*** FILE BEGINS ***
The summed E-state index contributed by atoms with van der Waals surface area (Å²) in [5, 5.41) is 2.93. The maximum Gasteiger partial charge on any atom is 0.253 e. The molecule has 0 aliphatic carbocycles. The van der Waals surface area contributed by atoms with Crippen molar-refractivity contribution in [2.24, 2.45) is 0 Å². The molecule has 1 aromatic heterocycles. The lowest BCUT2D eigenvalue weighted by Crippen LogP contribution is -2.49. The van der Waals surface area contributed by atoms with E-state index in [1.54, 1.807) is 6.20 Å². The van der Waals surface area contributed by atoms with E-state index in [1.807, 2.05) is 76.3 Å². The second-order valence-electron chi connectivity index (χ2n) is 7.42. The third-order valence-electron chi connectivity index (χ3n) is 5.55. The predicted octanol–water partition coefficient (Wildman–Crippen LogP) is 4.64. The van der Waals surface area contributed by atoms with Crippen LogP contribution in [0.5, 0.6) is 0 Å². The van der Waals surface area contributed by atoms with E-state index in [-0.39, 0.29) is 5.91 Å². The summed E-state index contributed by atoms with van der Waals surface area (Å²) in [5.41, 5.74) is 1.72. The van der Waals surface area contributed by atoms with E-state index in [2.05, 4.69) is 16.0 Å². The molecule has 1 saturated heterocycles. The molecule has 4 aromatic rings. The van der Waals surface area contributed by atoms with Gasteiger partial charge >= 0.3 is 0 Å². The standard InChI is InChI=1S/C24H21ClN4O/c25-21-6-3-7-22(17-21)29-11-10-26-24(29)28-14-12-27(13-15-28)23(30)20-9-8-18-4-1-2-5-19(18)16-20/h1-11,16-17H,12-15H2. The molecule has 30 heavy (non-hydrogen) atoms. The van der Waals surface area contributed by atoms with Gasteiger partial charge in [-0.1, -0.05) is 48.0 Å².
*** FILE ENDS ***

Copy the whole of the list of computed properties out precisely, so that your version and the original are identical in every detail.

The summed E-state index contributed by atoms with van der Waals surface area (Å²) in [5, 5.41) is 2.93. The maximum Gasteiger partial charge on any atom is 0.253 e. The molecule has 0 aliphatic carbocycles. The van der Waals surface area contributed by atoms with Crippen molar-refractivity contribution in [2.24, 2.45) is 0 Å². The molecule has 1 aromatic heterocycles. The lowest BCUT2D eigenvalue weighted by Crippen LogP contribution is -2.49. The van der Waals surface area contributed by atoms with E-state index in [1.54, 1.807) is 6.20 Å². The van der Waals surface area contributed by atoms with E-state index in [1.807, 2.05) is 76.3 Å². The second-order valence-electron chi connectivity index (χ2n) is 7.42. The third-order valence-electron chi connectivity index (χ3n) is 5.55. The predicted octanol–water partition coefficient (Wildman–Crippen LogP) is 4.64. The van der Waals surface area contributed by atoms with Crippen LogP contribution in [0.5, 0.6) is 0 Å². The van der Waals surface area contributed by atoms with E-state index in [-0.39, 0.29) is 5.91 Å². The summed E-state index contributed by atoms with van der Waals surface area (Å²) in [5.41, 5.74) is 1.72. The van der Waals surface area contributed by atoms with E-state index in [2.05, 4.69) is 16.0 Å². The molecule has 1 saturated heterocycles. The molecule has 4 aromatic rings. The van der Waals surface area contributed by atoms with Gasteiger partial charge >= 0.3 is 0 Å². The standard InChI is InChI=1S/C24H21ClN4O/c25-21-6-3-7-22(17-21)29-11-10-26-24(29)28-14-12-27(13-15-28)23(30)20-9-8-18-4-1-2-5-19(18)16-20/h1-11,16-17H,12-15H2. The molecule has 30 heavy (non-hydrogen) atoms. The van der Waals surface area contributed by atoms with Gasteiger partial charge in [-0.1, -0.05) is 48.0 Å².